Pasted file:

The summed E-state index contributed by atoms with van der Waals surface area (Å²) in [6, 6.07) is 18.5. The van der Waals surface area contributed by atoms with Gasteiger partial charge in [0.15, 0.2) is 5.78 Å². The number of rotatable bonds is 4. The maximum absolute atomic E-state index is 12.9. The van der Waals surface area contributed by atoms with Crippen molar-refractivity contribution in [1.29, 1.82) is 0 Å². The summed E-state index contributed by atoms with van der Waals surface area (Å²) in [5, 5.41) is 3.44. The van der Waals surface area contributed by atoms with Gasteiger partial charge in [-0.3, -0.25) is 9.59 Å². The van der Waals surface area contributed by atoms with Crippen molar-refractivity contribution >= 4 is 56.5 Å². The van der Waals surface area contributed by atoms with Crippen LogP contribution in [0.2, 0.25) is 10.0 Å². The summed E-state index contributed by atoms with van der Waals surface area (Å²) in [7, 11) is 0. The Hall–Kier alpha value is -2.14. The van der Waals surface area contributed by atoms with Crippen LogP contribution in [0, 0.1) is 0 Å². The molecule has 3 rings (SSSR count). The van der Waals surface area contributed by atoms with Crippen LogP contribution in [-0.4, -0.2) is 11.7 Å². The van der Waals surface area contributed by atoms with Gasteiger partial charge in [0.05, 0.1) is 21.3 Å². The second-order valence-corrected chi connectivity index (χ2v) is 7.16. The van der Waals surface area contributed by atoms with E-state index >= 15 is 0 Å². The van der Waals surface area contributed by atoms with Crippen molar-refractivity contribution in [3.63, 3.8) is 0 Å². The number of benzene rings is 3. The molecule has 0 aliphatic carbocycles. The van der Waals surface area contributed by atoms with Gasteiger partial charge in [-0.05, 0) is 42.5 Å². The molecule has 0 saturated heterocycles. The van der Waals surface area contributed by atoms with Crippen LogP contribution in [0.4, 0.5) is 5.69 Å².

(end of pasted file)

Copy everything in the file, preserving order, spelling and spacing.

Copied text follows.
The summed E-state index contributed by atoms with van der Waals surface area (Å²) in [6, 6.07) is 18.5. The van der Waals surface area contributed by atoms with Gasteiger partial charge in [0.15, 0.2) is 5.78 Å². The number of rotatable bonds is 4. The maximum absolute atomic E-state index is 12.9. The van der Waals surface area contributed by atoms with Crippen molar-refractivity contribution in [1.29, 1.82) is 0 Å². The summed E-state index contributed by atoms with van der Waals surface area (Å²) in [5, 5.41) is 3.44. The van der Waals surface area contributed by atoms with Gasteiger partial charge in [-0.3, -0.25) is 9.59 Å². The van der Waals surface area contributed by atoms with Crippen molar-refractivity contribution >= 4 is 56.5 Å². The van der Waals surface area contributed by atoms with Crippen LogP contribution in [0.2, 0.25) is 10.0 Å². The summed E-state index contributed by atoms with van der Waals surface area (Å²) in [7, 11) is 0. The Hall–Kier alpha value is -2.14. The van der Waals surface area contributed by atoms with Crippen LogP contribution in [0, 0.1) is 0 Å². The molecule has 3 rings (SSSR count). The van der Waals surface area contributed by atoms with Crippen LogP contribution in [-0.4, -0.2) is 11.7 Å². The van der Waals surface area contributed by atoms with Gasteiger partial charge in [0.05, 0.1) is 21.3 Å². The second-order valence-corrected chi connectivity index (χ2v) is 7.16. The van der Waals surface area contributed by atoms with E-state index >= 15 is 0 Å². The van der Waals surface area contributed by atoms with Crippen molar-refractivity contribution in [3.63, 3.8) is 0 Å². The number of benzene rings is 3. The molecule has 0 aliphatic carbocycles. The van der Waals surface area contributed by atoms with Gasteiger partial charge in [-0.05, 0) is 42.5 Å². The molecule has 0 saturated heterocycles. The van der Waals surface area contributed by atoms with Crippen LogP contribution in [0.4, 0.5) is 5.69 Å².